Well yes, actually. Let me share a few stories with you… Read more »

Sell your music in time for the holidays: end-of-year distribution deadlines

By Chris Robley
November 9, 2014{ No Comments }

shutterstock 88839703 Sell your music in time for the holidays: end of year distribution deadlinesAre you ready for the holiday boom in music sales? 

20% of all music sales (and 30% of sales on CDBaby.com) happen in the last 6 weeks of the year.

CDs and vinyl records will be wrapped under the tree. Download cards will be stuffed in stockings. Millions of iTunes and Amazon gift cards will be purchased and redeemed. Lots of brand new iPhones and iPads will access Spotify and other popular streaming services for the first time.

We want to make sure that when music sales skyrocket, you’re ready for the ride.

If you’d like your music selling on iTunes and CD Baby in time for the holidays, you’ll need to send it to us SOON!

CD Baby distribution deadlines for the holiday season*:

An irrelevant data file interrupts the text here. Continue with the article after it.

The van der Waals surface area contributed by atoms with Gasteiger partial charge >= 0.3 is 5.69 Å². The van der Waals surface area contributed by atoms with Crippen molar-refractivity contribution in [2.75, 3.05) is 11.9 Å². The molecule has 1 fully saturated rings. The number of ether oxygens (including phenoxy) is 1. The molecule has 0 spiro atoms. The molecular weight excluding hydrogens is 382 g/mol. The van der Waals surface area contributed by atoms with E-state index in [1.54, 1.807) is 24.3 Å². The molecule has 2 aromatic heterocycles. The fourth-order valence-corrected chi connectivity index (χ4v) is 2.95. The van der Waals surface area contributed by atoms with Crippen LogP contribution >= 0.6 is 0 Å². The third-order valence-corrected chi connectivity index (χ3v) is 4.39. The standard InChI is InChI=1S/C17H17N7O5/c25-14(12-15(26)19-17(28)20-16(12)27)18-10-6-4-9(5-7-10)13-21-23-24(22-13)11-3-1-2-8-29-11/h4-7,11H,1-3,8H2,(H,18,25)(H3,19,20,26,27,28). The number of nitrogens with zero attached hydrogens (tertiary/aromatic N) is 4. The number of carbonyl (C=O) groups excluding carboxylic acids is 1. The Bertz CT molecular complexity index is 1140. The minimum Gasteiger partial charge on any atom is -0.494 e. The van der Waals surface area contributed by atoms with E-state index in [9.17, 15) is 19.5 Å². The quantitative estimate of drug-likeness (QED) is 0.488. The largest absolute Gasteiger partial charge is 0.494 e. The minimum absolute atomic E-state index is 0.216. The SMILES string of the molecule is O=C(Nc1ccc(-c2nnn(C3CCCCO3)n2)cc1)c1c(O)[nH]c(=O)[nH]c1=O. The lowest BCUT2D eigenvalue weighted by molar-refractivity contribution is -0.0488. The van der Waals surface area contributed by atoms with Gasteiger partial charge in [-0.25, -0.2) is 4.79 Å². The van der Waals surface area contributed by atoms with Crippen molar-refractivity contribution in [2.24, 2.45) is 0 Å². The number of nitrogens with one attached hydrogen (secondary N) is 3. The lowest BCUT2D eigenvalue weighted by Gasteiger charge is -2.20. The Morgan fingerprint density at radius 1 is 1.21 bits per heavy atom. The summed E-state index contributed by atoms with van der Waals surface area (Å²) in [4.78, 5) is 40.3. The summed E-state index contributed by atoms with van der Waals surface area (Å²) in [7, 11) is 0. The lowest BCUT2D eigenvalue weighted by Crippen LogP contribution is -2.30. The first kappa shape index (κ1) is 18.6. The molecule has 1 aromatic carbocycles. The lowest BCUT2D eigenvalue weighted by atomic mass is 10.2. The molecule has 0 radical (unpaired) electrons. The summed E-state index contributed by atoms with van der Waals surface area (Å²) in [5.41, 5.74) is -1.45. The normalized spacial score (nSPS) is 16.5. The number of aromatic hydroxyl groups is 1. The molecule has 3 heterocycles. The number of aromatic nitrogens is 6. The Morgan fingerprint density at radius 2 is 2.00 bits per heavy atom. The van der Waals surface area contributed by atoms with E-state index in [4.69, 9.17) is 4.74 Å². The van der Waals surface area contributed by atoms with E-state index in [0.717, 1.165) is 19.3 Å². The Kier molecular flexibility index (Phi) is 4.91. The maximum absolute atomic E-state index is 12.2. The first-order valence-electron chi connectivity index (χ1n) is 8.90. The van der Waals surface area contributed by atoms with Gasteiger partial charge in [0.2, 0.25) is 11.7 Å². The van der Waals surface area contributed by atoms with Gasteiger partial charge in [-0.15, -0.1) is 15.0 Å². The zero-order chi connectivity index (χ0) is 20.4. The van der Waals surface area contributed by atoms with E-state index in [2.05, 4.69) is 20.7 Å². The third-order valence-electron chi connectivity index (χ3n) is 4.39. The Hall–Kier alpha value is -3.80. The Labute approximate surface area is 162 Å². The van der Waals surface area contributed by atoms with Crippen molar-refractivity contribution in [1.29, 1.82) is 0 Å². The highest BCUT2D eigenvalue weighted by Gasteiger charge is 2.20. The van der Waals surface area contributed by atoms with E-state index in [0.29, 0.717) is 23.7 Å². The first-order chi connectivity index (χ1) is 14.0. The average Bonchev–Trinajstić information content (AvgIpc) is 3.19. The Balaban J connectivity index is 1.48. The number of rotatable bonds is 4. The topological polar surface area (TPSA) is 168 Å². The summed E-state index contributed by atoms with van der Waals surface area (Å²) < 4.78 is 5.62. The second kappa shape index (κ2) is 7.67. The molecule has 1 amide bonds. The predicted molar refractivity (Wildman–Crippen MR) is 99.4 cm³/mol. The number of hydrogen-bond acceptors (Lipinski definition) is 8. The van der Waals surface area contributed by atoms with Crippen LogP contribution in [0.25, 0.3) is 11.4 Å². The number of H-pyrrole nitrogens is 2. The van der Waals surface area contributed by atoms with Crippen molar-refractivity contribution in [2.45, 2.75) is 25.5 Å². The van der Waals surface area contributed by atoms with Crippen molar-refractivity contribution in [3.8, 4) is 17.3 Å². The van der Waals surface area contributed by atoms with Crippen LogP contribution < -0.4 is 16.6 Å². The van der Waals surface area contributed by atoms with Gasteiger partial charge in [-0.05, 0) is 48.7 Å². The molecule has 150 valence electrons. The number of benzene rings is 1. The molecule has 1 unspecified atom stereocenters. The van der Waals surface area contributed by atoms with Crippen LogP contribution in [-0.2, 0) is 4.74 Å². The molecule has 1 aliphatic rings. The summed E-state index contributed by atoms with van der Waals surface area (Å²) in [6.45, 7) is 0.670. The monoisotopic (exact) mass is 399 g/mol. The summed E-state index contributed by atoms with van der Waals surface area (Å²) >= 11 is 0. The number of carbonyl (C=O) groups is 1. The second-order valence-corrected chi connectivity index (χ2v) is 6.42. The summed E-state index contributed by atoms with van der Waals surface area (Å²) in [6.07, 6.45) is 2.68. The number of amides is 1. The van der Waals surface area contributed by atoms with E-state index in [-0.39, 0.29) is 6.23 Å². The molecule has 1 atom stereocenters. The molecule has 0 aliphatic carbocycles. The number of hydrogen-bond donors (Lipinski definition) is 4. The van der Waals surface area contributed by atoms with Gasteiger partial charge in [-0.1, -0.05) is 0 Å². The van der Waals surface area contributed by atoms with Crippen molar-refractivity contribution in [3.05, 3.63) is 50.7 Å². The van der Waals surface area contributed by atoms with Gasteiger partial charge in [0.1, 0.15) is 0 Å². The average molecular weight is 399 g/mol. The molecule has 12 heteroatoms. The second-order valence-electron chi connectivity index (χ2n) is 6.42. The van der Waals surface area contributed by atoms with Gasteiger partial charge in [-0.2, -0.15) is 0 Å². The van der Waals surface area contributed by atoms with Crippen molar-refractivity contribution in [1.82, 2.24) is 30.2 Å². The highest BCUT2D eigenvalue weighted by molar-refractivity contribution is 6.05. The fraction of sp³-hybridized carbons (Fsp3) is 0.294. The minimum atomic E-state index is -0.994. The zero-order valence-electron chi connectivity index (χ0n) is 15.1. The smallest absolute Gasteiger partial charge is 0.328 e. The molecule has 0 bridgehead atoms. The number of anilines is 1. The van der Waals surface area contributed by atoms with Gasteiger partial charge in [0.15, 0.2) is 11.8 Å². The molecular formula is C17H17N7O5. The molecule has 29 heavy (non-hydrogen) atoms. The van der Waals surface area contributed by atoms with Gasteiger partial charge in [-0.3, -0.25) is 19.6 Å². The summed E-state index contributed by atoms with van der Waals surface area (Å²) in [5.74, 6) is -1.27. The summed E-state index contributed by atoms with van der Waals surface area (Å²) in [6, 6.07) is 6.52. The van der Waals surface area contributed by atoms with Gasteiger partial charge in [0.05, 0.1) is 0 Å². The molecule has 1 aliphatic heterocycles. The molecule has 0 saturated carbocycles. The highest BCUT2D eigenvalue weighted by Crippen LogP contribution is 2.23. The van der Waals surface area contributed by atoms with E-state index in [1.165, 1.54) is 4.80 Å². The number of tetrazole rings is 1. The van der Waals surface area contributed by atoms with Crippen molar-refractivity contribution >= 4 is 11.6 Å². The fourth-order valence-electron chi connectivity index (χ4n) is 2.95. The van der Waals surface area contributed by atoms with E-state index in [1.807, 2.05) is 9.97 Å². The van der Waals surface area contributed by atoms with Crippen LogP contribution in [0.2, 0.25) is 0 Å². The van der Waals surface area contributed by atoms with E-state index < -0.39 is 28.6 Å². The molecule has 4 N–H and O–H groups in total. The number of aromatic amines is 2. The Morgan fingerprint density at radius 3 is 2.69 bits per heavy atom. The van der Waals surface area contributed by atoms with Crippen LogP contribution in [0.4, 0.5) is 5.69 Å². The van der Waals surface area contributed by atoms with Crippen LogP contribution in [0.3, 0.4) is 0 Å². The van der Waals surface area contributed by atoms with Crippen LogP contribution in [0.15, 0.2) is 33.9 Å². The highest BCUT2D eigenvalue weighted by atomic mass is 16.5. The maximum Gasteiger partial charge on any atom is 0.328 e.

Launch date Final approval for distribution by…
12/8—12/12 Friday 11/28
12/15—12/31 Friday 12/05
1/1—1/09 Friday 12/12

* Launch dates are for iTunes and CDBaby.com only. We cannot guarantee that all our digital music partners will make your tracks available by this date.
Read more »

For a limited time, we’re going to offer 1¢ shipping on CD orders

By Chris Robley
November 7, 2014{ 3 Comments }

mainimage 1 For a limited time, were going to offer 1¢ shipping on CD orders

We’ve never done this before.

We want you to sell more CDs this holiday season. To help you do this, we’re going to offer standard domestic and international shipping for CD sales through CDBaby.com for just 1¢. Yes, that’s ONE PENNY. It’s (almost) free shipping!

Starting December 1, 2014 (Cyber Monday), and running for 3 days, we’ll take the hit on shipping costs to encourage music fans to buy more of your CDs from CD Baby. It doesn’t matter if they order 1 CD or 100, standard shipping – domestic AND international – will be $0.01, TOTAL. And of course, we’ll still be shipping these CDs for you, and your fans will get them in plenty of time for the holidays.*

This will NOT affect what you make from your CD sales or the pricing you have set. This is coming completely out of our pocket (and not your fans’). We just want to do what we can to help you sell more CDs this season!